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MOOCS AND THE COMMUNITY OF INQUIRY
D. Randy Garrison
December 5, 2018

Structured massive open online courses (MOOCs) provide cost-effective access to high quality course materials. This approach to online learning, however, exhibits an inherent limitation in that they are implicitly large enrollment courses with constrained opportunities for sustained discourse. That said, with the growing popularity of MOOCs, interest is being directed to understanding the nature of such learning experiences, particularly with regard to facilitating interaction and engagement. Moreover, researchers are starting to use the Community of Inquiry (CoI) framework to study collaboration in a MOOC.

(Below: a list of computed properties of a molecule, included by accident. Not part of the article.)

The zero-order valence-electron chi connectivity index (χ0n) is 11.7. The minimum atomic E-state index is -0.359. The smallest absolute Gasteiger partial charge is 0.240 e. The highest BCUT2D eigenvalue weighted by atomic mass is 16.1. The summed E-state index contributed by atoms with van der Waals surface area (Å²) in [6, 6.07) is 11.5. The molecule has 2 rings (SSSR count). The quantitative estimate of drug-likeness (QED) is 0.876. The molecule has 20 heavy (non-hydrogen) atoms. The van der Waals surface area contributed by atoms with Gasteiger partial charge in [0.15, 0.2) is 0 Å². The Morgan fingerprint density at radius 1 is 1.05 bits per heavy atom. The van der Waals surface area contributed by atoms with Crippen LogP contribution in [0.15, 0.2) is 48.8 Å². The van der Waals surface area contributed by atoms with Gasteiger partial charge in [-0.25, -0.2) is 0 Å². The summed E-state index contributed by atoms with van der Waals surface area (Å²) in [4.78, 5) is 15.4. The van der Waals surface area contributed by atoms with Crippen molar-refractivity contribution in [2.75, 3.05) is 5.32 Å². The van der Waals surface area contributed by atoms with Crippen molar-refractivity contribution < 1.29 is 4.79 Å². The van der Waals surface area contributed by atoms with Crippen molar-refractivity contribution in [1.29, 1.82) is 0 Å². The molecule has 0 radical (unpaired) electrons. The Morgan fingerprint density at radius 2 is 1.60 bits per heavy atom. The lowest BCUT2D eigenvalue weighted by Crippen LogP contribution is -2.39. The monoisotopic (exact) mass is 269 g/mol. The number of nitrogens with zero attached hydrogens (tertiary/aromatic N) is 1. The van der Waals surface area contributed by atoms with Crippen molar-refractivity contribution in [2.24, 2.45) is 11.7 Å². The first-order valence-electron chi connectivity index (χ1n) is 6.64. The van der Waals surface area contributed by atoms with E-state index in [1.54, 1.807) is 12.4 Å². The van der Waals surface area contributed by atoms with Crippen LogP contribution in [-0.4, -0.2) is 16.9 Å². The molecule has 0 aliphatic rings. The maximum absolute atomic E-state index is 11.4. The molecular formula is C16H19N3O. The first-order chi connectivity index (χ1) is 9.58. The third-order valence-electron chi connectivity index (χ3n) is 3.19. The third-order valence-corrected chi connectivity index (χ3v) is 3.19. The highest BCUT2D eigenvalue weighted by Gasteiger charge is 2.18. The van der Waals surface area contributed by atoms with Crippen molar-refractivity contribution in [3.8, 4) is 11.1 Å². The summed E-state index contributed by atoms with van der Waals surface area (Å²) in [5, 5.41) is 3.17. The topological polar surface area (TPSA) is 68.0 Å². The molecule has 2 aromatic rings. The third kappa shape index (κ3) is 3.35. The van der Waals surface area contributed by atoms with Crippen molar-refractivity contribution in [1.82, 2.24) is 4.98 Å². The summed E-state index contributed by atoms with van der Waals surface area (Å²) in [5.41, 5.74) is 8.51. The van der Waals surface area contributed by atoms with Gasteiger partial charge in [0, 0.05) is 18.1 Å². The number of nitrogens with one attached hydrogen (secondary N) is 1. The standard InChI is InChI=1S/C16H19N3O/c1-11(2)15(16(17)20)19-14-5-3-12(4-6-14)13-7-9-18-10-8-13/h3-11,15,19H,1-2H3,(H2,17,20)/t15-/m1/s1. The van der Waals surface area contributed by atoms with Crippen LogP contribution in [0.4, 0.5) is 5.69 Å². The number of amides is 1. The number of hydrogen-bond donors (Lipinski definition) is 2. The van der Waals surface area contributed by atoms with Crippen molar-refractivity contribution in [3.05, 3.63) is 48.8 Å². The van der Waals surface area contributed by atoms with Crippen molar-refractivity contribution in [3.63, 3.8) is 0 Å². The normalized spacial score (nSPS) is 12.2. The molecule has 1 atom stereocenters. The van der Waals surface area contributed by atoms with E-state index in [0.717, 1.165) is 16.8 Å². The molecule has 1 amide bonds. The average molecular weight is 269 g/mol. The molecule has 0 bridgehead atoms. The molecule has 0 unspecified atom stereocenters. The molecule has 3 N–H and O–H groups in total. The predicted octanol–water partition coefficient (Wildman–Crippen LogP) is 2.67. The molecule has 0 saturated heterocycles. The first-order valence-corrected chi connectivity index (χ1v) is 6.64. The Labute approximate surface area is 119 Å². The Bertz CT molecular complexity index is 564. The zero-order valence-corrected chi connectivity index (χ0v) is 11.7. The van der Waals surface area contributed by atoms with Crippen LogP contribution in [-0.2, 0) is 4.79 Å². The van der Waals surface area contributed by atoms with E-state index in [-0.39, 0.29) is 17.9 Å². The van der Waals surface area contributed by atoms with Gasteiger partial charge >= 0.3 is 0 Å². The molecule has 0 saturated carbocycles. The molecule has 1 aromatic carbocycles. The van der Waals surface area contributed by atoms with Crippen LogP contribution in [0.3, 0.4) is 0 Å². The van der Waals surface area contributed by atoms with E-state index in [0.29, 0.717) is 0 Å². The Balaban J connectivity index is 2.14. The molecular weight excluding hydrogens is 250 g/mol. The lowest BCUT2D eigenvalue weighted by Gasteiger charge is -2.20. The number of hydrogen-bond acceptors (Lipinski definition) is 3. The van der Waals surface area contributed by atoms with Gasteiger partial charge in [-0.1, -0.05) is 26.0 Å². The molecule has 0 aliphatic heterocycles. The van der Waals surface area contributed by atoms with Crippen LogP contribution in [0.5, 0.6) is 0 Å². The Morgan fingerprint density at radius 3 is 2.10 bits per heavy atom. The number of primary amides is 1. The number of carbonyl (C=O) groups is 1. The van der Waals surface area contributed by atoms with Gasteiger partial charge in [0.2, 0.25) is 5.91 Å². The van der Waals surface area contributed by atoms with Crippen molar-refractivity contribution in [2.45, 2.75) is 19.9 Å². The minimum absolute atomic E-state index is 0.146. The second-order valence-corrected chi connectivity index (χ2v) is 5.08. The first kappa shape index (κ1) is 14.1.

Notwithstanding the challenges in creating a community of inquiry for large enrollment and shorter term courses, recent studies have confirmed the overall structure of a community of inquiry within a MOOC setting (Kovanović et al., 2018; Saadatmand et al., 2017). Findings suggest that the design of a MOOC is of primary concern if one is to try and create a community of inquiry. In this regard, Saadatmand et al. (2017) argue a community of inquiry can be created in a MOOC with sufficient focus on teaching presence (design, facilitation and direction). They state “that teaching presence in the phase of pre-course design and organization and the facilitating role of instructors is significant in establishing a learning community that trigger learners’ interaction during the course” (p. 72). Another research team supported this conclusion when they explored study strategies in MOOCs using the CoI survey (Kovanović et al., 2019). They identified three distinct groups of learners with different study strategies; however, notwithstanding these differences, the primary recommendation was to encourage more active roles in terms of instructional support and guidance (i.e., teaching presence). Finally, Hew et al. (2018) also noted with regard to MOOCs that “student engagement is promoted when certain instructor attributes are present” (p. 87).